• Baker’s Cyst. Also known as a popliteal or synovial cyst, a Baker’s cyst is a soft, fluid-filled lump that forms at the back of your knee. It forms as the result of joint damage that causes swelling in the knee. Symptoms include a noticeable lump behind your knee. It’s not necessarily painful, but when the cyst swells, it can increase your pain and limit how much you can move your knee.


There are more than 100 types of arthritis and each type of arthritis has different treatments. Knee osteoarthritis, also known as degenerative arthritis, is caused by wear and tear on the cartilage and bones in the knee joint that develops over time, although traumatic osteoarthritis can also develop after an injury to the joint.

In general, the pain associated with arthritis develops gradually, although sudden onset is also possible. The pain of arthritis may come from different sources. These may include inflammation of the synovial membrane (tissue that lines the joints), the tendons, or the ligaments; torn cartilage or cartilage defects; muscle strain; and fatigue.  A combination of these factors contributes to the intensity of the pain.

In knees, the joint may become stiff and swollen, making it difficult to bend or straighten the knee. Pain and swelling are worse in the morning or after a period of inactivity. Pain may also increase after activities such as walking, stair climbing or kneeling. The pain may often cause a feeling of weakness in the knee, resulting in a “locking” or “buckling” sensation. Many people report that changes in the weather also affect the degree of pain from arthritis.

When the arthritis is non-inflammatory, the pain is worse with use and usually worse at the end of the day. When the pain is due to inflammation, frequently pain and stiffness are greatest in the morning or after a long period of rest. Symptoms are relieved by heat and gentle exercise. Of course, the most important symptom of arthritis is decreased function, sometimes caused by pain, and sometimes because the joint does not move properly.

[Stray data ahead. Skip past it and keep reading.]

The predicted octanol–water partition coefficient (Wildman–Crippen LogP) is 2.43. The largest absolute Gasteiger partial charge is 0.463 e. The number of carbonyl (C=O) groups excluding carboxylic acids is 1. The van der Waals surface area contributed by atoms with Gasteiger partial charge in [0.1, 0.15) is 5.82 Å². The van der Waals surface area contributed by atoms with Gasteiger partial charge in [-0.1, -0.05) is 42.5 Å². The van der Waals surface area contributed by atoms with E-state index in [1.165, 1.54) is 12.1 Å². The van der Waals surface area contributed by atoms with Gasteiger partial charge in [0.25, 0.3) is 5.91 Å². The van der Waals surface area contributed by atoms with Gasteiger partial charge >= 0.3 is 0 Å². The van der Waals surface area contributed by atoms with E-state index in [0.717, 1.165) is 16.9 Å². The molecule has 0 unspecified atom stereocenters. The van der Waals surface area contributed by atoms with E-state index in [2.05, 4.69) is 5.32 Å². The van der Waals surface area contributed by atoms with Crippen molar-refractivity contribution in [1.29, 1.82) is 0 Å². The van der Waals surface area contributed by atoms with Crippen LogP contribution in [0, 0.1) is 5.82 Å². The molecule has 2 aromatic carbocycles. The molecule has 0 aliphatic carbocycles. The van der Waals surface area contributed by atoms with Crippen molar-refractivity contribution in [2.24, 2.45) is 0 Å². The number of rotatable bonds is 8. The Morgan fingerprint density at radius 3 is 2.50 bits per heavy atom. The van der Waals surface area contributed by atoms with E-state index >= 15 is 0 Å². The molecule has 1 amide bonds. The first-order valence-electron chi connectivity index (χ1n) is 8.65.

What treatments are available for managing knee pain?

Treatments for knee pain can be divided into several categories, including:    

  • Medication:  Many drugs, both prescriptions and over-the-counter medications, are used to treat knee pain, especially when the pain is caused by osteoarthritis.  Common medications are aspirin-free pain relievers, anti-inflammatories, corticosteroids, disease modifiers, and sleep medications.
  • Injections: Corticosteroid injections can help relieve pain and inflammation in your knee joint. During the procedure, which can be done in your doctor’s office, a corticosteroid medication and local anesthetic are injected directly into the knee joint. Hyaluronic acid injections are helpful for mild to moderate arthritis; they increase the viscosity of joint fluid and the elasticity of the joint cartilage, and are also thought to have a mild pain-relieving effect. 
  • Exercise and Physical Therapy:  The golden rule of joint health is that the more you move, the less stiffness you’ll have. Regular exercise is essential to keep the body moving and flexible.  Not only does it help lessen pain, increase mobility, and reduce fatigue, but it also helps you look and feel better. The best exercise choices are activities that don’t pound your joints, such as walking, bicycling, swimming and strength training.
  • R.I.C.E.:  R.I.C.E. is an acronym for rest, ice, compression, and elevation, a process that can provide short-term relief from pain and stiffness. Ice is used when an injury is acute, and accompanied by pain, inflammation, and swelling.  Alternatively, heat therapy is used to alleviate muscle pain and stiffness.
  • Ease the load on your joint: Avoiding excess stress on your joints can help protect them. When lifting and carrying items let your bigger muscles and joints support the weight.  The second method is walking with assistive devices.  Lastly, weight control helps ease pain by reducing stress on your joints.     
  • Surgical intervention:  When traumatic injury to the knee joint occurs, or when conservative measures for treating knee pain are exhausted, surgery may be warranted. Surgical treatments may include cartilage restoration, meniscus repair, tendon repair and reconstruction, minimally invasive surgery (knee arthroscopy), partial knee replacement, and/or total knee replacement  

What’s a good rule of thumb for when to see a doctor about your knee pain?

If your knee is swollen, feeling unstable, or the pain and discomfort is affecting your function in some way, it’s time to see the orthopedic experts at OrthoEdge.